Excerpt

Slow Days, Fast Company

Eve Babitz

August 29, 2016 
The following is from Eve Babitz’s novel, Slow Days, Fast Company. Babitz is the author of several books of fiction, including Sex and Rage: Advice to Young Ladies Eager for a Good Time, L.A. Woman, and Black Swans: Stories. She has written for publications including Ms. and Esquire and in the late 1960s designed album covers for the Byrds, Buffalo Springfield, and Linda Ronstadt. Her novel Eve’s Hollywood is published by NYRB Classics.

“Darling: I know you don’t care about the art of the novel but you might like the part about Forest Lawn.”  

It’s well known that for something to be fiction it must move right along and not meander among the bushes gazing into the next county. Unfortunately, with L.A. it’s impossible. You can’t write a story about L.A. that doesn’t turn around in the middle or get lost. And since it’s the custom for people who “like” L.A. to embrace everything wholesale and wallow in Forest Lawn, all the stories you read make you wonder why the writer doesn’t just go ahead and jump, get it over with.

I love L.A. The only time I ever go to Forest Lawn is when someone dies. A kid from New York once said: “Look. Which would you rather? To spend eternity looking out over these pretty green hills or in some overcrowded ghetto cemetery next to the expressway in Queens?” L.A. didn’t invent eternity. Forest Lawn is just an example of eternity carried to its logical conclusion. I love L.A. because it does things like that.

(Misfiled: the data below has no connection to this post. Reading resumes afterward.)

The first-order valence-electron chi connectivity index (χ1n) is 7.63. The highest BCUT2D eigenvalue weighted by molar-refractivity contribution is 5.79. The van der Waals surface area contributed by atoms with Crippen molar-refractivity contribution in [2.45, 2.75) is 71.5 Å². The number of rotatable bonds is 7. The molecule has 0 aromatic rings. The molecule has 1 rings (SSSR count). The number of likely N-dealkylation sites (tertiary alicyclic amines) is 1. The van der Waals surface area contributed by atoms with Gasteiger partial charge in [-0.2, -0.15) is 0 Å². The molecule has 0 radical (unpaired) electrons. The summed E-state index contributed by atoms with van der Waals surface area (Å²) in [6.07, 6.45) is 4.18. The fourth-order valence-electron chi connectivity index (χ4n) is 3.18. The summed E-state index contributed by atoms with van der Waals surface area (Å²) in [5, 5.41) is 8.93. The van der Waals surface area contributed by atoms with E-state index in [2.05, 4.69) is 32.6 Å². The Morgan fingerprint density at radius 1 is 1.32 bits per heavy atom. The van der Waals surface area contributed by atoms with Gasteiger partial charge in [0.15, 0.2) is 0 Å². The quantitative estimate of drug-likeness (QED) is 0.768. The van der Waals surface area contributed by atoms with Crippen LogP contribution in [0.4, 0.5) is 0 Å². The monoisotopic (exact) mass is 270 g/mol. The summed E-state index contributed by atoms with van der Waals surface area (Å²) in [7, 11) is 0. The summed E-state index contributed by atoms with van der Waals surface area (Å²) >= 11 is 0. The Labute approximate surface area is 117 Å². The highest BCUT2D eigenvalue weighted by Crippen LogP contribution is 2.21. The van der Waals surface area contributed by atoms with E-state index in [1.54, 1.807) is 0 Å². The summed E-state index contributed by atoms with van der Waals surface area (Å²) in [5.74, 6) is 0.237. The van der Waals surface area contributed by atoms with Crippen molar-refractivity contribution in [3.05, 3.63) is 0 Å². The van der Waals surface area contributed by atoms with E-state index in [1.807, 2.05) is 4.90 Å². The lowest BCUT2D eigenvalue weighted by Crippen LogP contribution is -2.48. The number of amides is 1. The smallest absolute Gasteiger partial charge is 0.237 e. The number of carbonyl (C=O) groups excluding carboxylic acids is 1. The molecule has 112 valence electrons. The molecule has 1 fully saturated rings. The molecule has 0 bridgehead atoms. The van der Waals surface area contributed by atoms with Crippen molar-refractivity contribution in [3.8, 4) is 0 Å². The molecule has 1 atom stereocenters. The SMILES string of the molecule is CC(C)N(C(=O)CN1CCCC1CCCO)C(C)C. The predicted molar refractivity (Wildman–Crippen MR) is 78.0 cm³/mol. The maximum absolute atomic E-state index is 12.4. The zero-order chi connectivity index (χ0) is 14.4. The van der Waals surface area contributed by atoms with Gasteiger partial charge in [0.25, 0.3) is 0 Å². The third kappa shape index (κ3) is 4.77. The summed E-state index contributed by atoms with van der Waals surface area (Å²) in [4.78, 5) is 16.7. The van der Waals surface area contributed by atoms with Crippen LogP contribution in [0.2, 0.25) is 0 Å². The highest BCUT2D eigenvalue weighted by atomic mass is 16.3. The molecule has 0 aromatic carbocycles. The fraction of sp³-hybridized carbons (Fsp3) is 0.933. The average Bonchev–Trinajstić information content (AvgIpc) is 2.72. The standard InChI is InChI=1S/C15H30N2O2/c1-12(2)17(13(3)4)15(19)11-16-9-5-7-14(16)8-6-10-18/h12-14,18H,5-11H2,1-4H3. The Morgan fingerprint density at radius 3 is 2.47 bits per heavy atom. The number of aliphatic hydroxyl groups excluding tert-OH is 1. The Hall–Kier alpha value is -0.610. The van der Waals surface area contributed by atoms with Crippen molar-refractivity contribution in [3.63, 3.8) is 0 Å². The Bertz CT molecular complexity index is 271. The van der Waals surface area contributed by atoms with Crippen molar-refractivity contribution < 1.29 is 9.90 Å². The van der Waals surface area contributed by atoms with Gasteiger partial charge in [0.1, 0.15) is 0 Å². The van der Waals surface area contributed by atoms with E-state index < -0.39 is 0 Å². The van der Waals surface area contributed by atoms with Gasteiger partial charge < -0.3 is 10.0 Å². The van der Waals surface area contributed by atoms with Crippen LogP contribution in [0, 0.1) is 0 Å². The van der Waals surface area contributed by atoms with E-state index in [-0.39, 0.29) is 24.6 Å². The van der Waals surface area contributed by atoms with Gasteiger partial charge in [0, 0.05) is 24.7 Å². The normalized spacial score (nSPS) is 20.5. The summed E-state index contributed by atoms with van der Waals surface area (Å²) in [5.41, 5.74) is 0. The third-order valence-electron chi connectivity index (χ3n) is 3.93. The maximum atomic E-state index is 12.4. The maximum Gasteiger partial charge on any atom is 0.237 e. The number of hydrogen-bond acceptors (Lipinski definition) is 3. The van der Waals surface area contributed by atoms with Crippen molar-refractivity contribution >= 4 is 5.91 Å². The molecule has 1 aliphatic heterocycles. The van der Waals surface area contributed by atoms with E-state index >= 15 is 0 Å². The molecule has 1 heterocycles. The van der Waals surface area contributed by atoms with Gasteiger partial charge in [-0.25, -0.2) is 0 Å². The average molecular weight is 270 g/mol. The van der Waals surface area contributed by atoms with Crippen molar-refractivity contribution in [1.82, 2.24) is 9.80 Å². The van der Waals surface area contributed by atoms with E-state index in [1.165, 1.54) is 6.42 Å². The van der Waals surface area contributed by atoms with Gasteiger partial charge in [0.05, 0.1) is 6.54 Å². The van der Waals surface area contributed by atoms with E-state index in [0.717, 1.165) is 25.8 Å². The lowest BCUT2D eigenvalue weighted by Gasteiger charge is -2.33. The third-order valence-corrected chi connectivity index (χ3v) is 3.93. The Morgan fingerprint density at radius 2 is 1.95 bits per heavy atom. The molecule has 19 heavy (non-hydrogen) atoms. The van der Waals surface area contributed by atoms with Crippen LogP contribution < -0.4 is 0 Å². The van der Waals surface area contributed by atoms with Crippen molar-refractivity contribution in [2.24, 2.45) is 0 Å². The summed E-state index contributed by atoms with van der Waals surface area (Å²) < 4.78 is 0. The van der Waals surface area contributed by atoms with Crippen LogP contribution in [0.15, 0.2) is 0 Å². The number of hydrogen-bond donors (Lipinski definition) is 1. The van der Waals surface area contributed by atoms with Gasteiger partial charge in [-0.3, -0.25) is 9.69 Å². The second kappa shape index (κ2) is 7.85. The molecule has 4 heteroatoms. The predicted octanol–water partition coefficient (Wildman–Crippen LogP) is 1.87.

People nowadays get upset at the idea of being in love with a city, especially Los Angeles. People think you should be in love with other people or your work or justice. I’ve been in love with people and ideas in several cities and learned that the lovers I’ve loved and the ideas I’ve embraced depended on where I was, how cold it was, and what I had to do to be able to stand it. It’s very easy to stand L.A., which is why it’s almost inevitable that all sorts of ideas get entertained, to say nothing of lovers. Logical sequence, however, gets lost in the shuffle. Art is supposed to uphold standards of organization and structure, but you can’t have those things in Southern California—people have tried. It’s difficult to be truly serious when you’re in a city that can’t even put up a skyscraper for fear the earth will start up one day and bring the whole thing down around everyone’s ears. And so the artists in Los Angeles just don’t have that burning eagerness people expect. And they’re just not serious. It makes friends of mine in New York pace and seethe just remembering the unreasoning delight one encounters with the cloudlike marvels of Larry Bell.

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The idea of an “artistic community” evaporates into the slow days. Inspiration and words like that get hurried along with the fast company; it’s impossible to tell if one’s been inspired, or if it was the cocaine, or what. In an Italian café—where one day the incredibly beautiful young waitresses are going to poison (I hope) one by one all the vulgar and insulting men who’ve ever gotten away with murder and crude remarks—one night I saw on the wall, neatly, in black Magic Marker: “It ain’t Hollywood, my boy, it’s mescalito.” In Los Angeles it’s hard to tell if you’re dealing with the real true illusion or the false one.